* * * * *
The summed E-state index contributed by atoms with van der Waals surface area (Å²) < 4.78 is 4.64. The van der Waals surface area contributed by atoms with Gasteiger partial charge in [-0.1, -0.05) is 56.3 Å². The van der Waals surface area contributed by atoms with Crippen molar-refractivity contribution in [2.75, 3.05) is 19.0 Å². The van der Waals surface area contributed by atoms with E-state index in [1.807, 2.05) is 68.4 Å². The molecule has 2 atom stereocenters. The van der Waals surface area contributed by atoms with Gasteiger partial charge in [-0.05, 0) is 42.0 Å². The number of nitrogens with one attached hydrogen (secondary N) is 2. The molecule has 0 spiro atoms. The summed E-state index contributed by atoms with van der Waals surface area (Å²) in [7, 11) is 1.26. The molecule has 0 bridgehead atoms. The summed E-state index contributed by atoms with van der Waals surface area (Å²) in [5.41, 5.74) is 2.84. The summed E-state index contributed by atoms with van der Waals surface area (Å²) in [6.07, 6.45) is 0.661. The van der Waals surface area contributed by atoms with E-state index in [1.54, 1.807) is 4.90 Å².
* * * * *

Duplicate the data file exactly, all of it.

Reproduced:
The summed E-state index contributed by atoms with van der Waals surface area (Å²) < 4.78 is 4.64. The van der Waals surface area contributed by atoms with Gasteiger partial charge in [-0.1, -0.05) is 56.3 Å². The van der Waals surface area contributed by atoms with Crippen molar-refractivity contribution in [2.75, 3.05) is 19.0 Å². The van der Waals surface area contributed by atoms with E-state index in [1.807, 2.05) is 68.4 Å². The molecule has 2 atom stereocenters. The van der Waals surface area contributed by atoms with Gasteiger partial charge in [-0.05, 0) is 42.0 Å². The number of nitrogens with one attached hydrogen (secondary N) is 2. The molecule has 0 spiro atoms. The summed E-state index contributed by atoms with van der Waals surface area (Å²) in [7, 11) is 1.26. The molecule has 0 bridgehead atoms. The summed E-state index contributed by atoms with van der Waals surface area (Å²) in [5.41, 5.74) is 2.84. The summed E-state index contributed by atoms with van der Waals surface area (Å²) in [6.07, 6.45) is 0.661. The van der Waals surface area contributed by atoms with E-state index in [1.54, 1.807) is 4.90 Å².